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Regional Dances

Danza Azteca
In pre-Columbian México, the ritual dance ceremonies of the Azteca people were a way of engaging in prayer with the deities of the sun, earth, sky and water. The rites and ceremonies in the cities of Tenochtitlan and neighboring Tetzcoco, and their symbolic art and architecture, gave expression to an ancient awareness of the connection between nature and humanity. The indigenous dances are rituals performed in adoration of the sun, mother earth and in celebration of life. The brilliance of the costumes comes alive with brilliant vivid reds, blues, purples, and gold that adorn their exuberant feathered headdresses along with their attire, and musical instruments. The Aztec dancers communicate across generations to carry on a tradition which they have been entrusted with.

Michoacán
Michoacán is one of the province states that dispute the musical and popular dance supremacy in Mexico. It is a beautiful state full of traditions in food, handcrafts, music and dance. The richness of this state's culture consists in a combination of its strong ethnic roots and strong Spanish influence. As in many of the Mexican dances, Michoacán dances combine religion and pre-Colombian traditions. The mosaic begins with the one of the most popular dances of this state "La Danza de los Viejitos" (Dance of the old men), that is danced mainly by men, wearing a Purepecha styled costume with a "morral" (bag) and a "sombrero" from which colorful ribons are hanging. Other jarabes are well known such as"Jarabillo de Tress and "Jarabillo de los Novios" (Dance of the fiancés), a romantic dance that symbolizes a couple that is getting married.

Chiapas
The music and traditional dances of Chiapas are very cheerful and come from both indigenous and Spanish roots. The Marimba which is the most representative instrument of this state, also owes its roots to the Afican rythms. To the compass of the sounds from the wood instrument, these dances are simple but carry rhythmical steps that can become frenetic with complex footwork. The Danzon has become a signature dance of the region, performed in such dances as "Las Chiapanecas" and "El Alcaraván".

Norte
The northern part of Mexico also known as el Norte is recognized for its energetic and joyful dances. These dances, the polkas, chotis and redovas became popular during the Mexican Revolution of 1910 with some dances evolving as recently as the 1970's. The music and dance forms are highly influenced by Central European countries, including Austria, Czechoslovakia, and Germany, mother of the accordion sound that is now symbolic of "norteño" music.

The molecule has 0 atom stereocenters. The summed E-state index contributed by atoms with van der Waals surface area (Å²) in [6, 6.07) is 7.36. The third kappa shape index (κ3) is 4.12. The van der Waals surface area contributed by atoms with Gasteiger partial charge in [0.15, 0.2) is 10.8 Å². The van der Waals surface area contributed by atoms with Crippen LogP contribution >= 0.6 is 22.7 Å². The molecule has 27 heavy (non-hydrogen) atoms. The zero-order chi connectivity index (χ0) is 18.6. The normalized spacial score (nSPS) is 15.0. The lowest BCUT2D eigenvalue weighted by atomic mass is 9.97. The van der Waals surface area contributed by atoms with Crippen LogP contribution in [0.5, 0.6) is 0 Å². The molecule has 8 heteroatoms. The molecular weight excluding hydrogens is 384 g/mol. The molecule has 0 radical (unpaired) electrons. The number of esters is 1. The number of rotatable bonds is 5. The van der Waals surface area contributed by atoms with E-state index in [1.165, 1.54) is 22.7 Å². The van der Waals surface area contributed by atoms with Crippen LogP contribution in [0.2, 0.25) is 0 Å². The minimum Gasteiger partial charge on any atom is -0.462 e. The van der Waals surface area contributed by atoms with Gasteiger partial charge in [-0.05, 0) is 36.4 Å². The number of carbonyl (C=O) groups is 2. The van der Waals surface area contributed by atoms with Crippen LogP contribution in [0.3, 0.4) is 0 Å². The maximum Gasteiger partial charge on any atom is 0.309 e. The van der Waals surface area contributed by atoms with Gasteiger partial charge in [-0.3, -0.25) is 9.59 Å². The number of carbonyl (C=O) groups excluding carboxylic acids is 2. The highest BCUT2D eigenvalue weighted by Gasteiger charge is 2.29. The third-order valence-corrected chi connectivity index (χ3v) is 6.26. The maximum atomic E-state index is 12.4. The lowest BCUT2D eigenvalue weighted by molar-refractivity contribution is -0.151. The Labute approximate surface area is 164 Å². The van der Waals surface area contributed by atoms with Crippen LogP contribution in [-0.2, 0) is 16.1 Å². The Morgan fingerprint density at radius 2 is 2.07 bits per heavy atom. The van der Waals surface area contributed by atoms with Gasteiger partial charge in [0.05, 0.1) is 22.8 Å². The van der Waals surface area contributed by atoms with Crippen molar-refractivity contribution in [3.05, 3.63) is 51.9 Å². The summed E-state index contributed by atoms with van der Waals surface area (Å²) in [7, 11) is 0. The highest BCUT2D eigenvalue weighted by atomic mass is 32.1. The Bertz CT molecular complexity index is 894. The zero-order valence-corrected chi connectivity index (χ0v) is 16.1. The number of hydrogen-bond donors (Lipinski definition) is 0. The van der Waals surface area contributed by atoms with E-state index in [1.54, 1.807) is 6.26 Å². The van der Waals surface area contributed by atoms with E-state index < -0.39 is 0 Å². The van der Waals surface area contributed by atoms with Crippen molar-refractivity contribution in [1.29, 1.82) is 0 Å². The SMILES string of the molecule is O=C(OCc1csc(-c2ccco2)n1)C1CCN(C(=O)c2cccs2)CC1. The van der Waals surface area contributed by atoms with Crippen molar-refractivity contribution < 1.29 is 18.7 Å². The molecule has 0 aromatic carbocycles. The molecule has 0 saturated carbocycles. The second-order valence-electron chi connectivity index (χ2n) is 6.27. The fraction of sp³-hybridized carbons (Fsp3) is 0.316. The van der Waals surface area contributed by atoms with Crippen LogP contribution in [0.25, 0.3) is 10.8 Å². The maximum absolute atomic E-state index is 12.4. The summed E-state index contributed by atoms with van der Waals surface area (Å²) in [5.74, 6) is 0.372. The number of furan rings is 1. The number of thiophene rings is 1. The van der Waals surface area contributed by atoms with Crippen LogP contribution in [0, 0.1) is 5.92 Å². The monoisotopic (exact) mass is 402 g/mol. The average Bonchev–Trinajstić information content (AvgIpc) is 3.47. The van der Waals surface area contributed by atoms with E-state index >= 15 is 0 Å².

Veracruz
Veracruz is the land of fishermen and home of the oldest and most important port in Mexico. Their music is comprised of a mixture of Spanish music influenced by African and Caribbean rhythms. This lively and contagious music is played on a harp, jarana (small guitar), and requinto (small rhythm guitar). Its dances, Sones and Jarabes are made up of very intricate footwork or “zapateados” with flamenco characteristics. The complex footwork is the emphasis in the fast-paced Veracruz dances. The women wear beautiful white long dresses decorated with gold that represent the ocean and sea life.

Durango
The dances of Durango originated in Europe. The polka and schottische is danced in this region. In the beginning, dances were "corrida y huarachazo" (running and flat footed steps). The ability of the man to move the women, using brusque movements called "jalón" or pull gives the dance a special style and distinct rural character.

Sonora
The Yaqui Indians from the state of Sonora and Sinaloa continue to execute this dance in a way that is believed to be almost identical to the way it was performed before the arrival of the Spanish. The dance of the deer, which represents the spirit of the forest, is incarnated in the traditional Yaqui Deer Dancer, who imitates the graceful movements of the animal in its free state. The dance is performed to the accompaniment of a scraper and flute. The dancer carries rattles in his hands, and tied around his legs are tenabaris, dried butterfly cocoons, which also ratter as he dances. The head of a young deer tops the headdress of the dancer. La Danza del Venado" (The Dance of the Deer) has been danced on the shores of the Pacific since ancient times. The Yaqui Indians honor the deer as the center of their religious culture. The dance is a symbol of their respect for the deer's endurance of spirit, as depicted through the deer's struggle against pursuing hunters.

Jalisco
Known as the land of mariachis and the infamous "Jarabe Tapatio," known as the "Mexican hat dance" is embraced as the national dance of México. The folklore in Jalisco has turned into one of the national symbols par excellence. Dances and tunes (sones) reached a development in the late decades of the last century, such as the Dance of the Rope and the Jarabe Tapatio, along with La Negra. With their rhythmic footwork, large sombrero charro, and colorful dresses, the dances from Jalisco express the characteristics of the Mexican culture and evoke the heart and soul of Mexico.
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